Download the PGC Supervisor Bullying document here
Supervisors can provide valuable insight, guidance and experience for your research, and it is important that you establish and maintain a healthy candidate-supervisor relationship. You should take responsibility for your part in the relationship, and discuss expectations openly and honestly. You are strongly encouraged to address any supervisor issues and seek help as soon as possible if any problems arise. However, if this is not possible and your relationship is not constructive, there is a support network for all research candidates, which includes the Arc Postgraduate Council (PGC) and the Graduate Research School (GRS).
What is bullying?
Workplace bullying is generally defined as the repeated, less favourable treatment of a person by another or others in the workplace that may be considered unreasonable and inappropriate in workplace practice. It includes behaviour that could be expected to intimidate, offend, degrade, humiliate, undermine or threaten, and can be physical or psychological behaviour or conduct where strength and/or a position of power is misused by a person in a position of authority.
Examples of bullying behaviour that the PGC has identified within the candidate-supervisor context are given below.
Am I being bullied?
Bullying in the candidate-supervisor context may include, but is not limited to:
- abusive or aggressive behaviour towards candidates.
- raising of voice, shouting or yelling at candidates.
- name calling.
- threatening or blackmailing of candidates - for example, threatening international students to have their visa revoked.
Intimidating supervisor behaviour may include:
- entry into a candidate's personal space
- forcing candidates to work in a space that is not their own office desk and/or laboratory space - for example, forcing candidates to work outside or inside their supervisor's office so that their work can be continually monitored
Inappropriate supervisor behaviour may include:
- consistently interrupting candidates while doing their work.
- any non-accidental unwanted physical contact.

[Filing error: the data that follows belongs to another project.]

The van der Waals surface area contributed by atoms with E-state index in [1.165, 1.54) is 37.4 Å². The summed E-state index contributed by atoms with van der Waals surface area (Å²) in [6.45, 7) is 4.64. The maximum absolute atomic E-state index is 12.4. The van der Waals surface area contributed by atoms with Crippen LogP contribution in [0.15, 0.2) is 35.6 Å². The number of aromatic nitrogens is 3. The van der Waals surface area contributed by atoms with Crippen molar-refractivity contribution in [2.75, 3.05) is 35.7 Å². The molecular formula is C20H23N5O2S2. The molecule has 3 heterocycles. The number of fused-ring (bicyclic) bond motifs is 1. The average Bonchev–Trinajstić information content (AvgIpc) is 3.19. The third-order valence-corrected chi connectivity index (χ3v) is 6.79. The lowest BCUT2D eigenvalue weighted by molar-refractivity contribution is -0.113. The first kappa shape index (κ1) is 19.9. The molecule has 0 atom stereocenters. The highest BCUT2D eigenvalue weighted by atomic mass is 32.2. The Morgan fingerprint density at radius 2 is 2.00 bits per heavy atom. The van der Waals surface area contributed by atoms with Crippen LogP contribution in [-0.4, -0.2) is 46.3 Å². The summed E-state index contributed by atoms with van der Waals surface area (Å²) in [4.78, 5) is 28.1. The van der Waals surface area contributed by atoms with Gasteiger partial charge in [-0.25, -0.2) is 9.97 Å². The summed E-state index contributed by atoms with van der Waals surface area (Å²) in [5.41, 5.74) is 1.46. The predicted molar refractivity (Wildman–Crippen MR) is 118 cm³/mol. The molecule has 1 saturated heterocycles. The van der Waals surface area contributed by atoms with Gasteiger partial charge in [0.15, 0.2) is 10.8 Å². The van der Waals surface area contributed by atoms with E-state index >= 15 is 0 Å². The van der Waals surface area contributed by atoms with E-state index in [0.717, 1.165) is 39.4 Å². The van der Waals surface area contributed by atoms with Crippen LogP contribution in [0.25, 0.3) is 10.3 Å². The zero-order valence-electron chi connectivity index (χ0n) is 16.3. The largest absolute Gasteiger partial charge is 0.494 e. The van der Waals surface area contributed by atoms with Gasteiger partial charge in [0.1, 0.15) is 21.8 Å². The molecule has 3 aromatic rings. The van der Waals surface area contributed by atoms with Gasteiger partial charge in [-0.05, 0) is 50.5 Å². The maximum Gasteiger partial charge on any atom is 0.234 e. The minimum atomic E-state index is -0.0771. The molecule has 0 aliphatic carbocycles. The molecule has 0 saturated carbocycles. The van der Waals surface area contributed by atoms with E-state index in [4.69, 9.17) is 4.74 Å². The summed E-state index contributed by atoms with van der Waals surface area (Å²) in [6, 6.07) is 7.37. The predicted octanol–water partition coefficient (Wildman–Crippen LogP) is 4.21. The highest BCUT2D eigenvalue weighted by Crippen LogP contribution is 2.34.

- expectations or requirements of excessive work hours, for example the expectation to frequently work weekends, weeknights or through holiday periods.
- excessive or profuse swearing.
- committing any other illegal behaviour or engaging in illegal activities.
What should I do if I feel that I am being bullied by my supervisor?
- Wherever possible, you should raise any instance of bullying, intimidation or inappropriate behaviour with your supervisor. Sometimes supervisors are not aware that their behaviour is perceived as bullying, intimidating or inappropriate, and an honest discussion can resolve this.
- If the bullying behaviour is serious and/or cannot be raised with your supervisor, or if your supervisor fails to recognise and change their behaviour after you try and talk to them, then you should discuss the issues with your Postgraduate Coordinator or Head of School.
If neither 1 nor 2 above resolve the issues and/or if you are not comfortable raising them with your school, you should contact the Manager, Development and Engagement. The Manager, Development and Engagement will confidentially discuss options and possible solutions with you, and possibly, with your permission and the aim of ensuring you are fully supported and protected, enlist the help of the GRS Director or Dean.
Alternatively, the PGC can assist you and provide external advice through the Research Students Officer or Equity Officer, and if necessary direct you to Arc Legal Services.
You may also seek advice from the University's Student Conduct and Appeals Officer who manages student complaints.
Want more information?
Additional information on workplace bullying can be found from the UNSW HR website at www.hr.unsw.edu.au/employee/workbully.html.
University procedures for Student Complaints are available at my.unsw.edu.au/student/atoz/Complaints.html and www.gs.unsw.edu.au/policy/documents/studentcomplaintproc.pdf.
All UNSW staff are expected to comply to the UNSW Code of Conduct, which can be found at www.gs.unsw.edu.au/policy/documents/codeofconduct.pdf.